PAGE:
Gridlock at two major shipping ports in North America lines up ships waiting to dock and unload cargo at Long Beach and Los Angeles ports. On the Sunday morning during President's Day weekend, about 30 cargo ships speckled the Huntington Beach, Calif., coastline just south of the ports waiting for their turn.
The U.S. Department of Transportation (DoT) seems to know this problem well. It recently published a white paper -- Beyond Traffic 2045 – describing major challenges and proposes possible changes to ease congestion. While it discusses all modes of U.S. transportation, some of the most interesting findings point to cargo shipments by vessels.
Ecommerce and overseas manufacturing contribute to the majority of the headaches. Billions of dollars now go through Long Beach and Los Angeles ports. In 2014, the DoT estimates the value dollar of cargo that went through the Los Angeles port at $285.4 billion, and the volume at 69.1 million tons. The value of cargo going that went through the Long Beach estimated at $109.3 billion, and the volume at 44.4 billion tons. Container traffic to all U.S. ports rose 19% since 2009, and nearly recovering to pre-recession levels.
Technological and innovation transform vehicles, infrastructure, logistics, and transportation services, but it also presents challenges. The challenges emerge when executives rely too much on technology to fix everything, and not enough on operational changes to accommodate shifting consumer buying patterns such as ecommerce. The study analyzes major trends, issues impacting the transportation sector, and how the increase of ecommerce will change logistics, create congestion on roadways and cargo vessels, and impact the environment.
E-commerce continues to become a way of life. In 2009, the study suggests that the average household reported purchasing three items per month online, and approximately 4% of retail sales were made online. Fast forward to 2014, e-commerce sales accounted for 6.6% of all sales, per the DoT. Consumer electronics, books, and clothing were the most common types of products purchased online. During the 2014 holiday season, U.S. consumers spent $53.3 billion online from desktop computers, up 15% compared with same days last year, per comScore.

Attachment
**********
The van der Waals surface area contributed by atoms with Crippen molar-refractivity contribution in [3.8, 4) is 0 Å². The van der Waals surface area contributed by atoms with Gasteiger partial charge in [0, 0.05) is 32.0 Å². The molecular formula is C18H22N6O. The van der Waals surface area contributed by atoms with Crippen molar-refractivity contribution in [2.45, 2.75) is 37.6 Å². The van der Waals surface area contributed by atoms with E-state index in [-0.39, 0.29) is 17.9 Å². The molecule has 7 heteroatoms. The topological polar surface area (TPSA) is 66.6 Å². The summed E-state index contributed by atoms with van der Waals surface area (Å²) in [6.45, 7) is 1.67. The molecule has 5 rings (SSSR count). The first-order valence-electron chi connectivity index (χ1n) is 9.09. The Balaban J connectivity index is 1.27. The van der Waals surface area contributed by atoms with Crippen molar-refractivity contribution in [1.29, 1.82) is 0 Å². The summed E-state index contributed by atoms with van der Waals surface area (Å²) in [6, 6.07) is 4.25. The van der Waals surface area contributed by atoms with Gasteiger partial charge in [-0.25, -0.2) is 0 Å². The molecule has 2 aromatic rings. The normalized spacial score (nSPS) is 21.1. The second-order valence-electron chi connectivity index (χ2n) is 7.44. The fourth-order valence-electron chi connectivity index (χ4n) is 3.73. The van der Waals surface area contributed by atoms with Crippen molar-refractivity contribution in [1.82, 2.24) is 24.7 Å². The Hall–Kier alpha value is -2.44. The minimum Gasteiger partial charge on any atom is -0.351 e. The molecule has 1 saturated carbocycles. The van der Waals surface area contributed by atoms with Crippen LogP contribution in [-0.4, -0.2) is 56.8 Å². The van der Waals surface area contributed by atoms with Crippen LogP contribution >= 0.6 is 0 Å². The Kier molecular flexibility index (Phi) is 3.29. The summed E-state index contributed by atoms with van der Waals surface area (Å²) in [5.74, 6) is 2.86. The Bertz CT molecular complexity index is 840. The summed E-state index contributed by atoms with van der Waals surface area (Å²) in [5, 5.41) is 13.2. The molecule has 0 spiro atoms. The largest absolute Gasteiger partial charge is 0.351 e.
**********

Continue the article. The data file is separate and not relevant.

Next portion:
It costs manufacturers millions
Los Angeles, Long Beach, and New York/New Jersey ports handle 49% of all foreign containerized trade entering and exiting the United States, per the DoT.
The paper also reveals some shocking numbers related to freight bottlenecks, as well as long and vulnerable supply chains created by inefficiencies. "Nike spends an additional $4 million per week to carry an extra 7 to 14 days of inventory to compensate for shipping delays," per the DoT white paper. "One day of delay requires a container transportation provider to use an additional 1,300 containers and chassis, which adds $4 million in costs per year. A week-long disruption to container movements through the Ports of Los Angeles and Long Beach could cost the national economy between $65 million and $150 million per day. Freight bottlenecks on highways throughout the United States cause more than 243 million hours of delay to truckers annually, a loss of about $6.5 billion per year."
It goes without saying that some action needs to be taken. Last week, the U.S. Chamber of Commerce President and CEO Thomas J. Donohue called on President Barack Obama to urge involved parties to resolve the West Coast ports dispute. He called it a growing crisis affecting manufacturing, and trucking and railroad companies.
Supply chain's automation dilemma
Supply chains continue to use more data, but it's the structural operations that now seem to trip-up daily operations. The study points out the freight industry's use of technology and automation, and how manufacturers and shippers are using technology to optimize their supply chain. It specially calls out the ability to understand where components or packages are at any time in the supply chain, pointing to the "technological advances in data analysis systems, automatic vehicle and container identification systems, and satellite navigational systems." It seems the technology continues to forge a new path in supply chain efficiencies, but the old ways of physically moving the goods continues to stifle growth.
Automation will become a necessity, rather than a luxury, but operational procedures also require an update. The DoT states that during the past 30 years, international trade rose at a much faster rate than economic growth. U.S. exports nearly doubled. Total exports and imports of goods reached $3.9 trillion in 2013, accounting for 23% of U.S. gross domestic product. Without an overhaul of manual processes and standards the logistics and the transportation industries cannot move forward.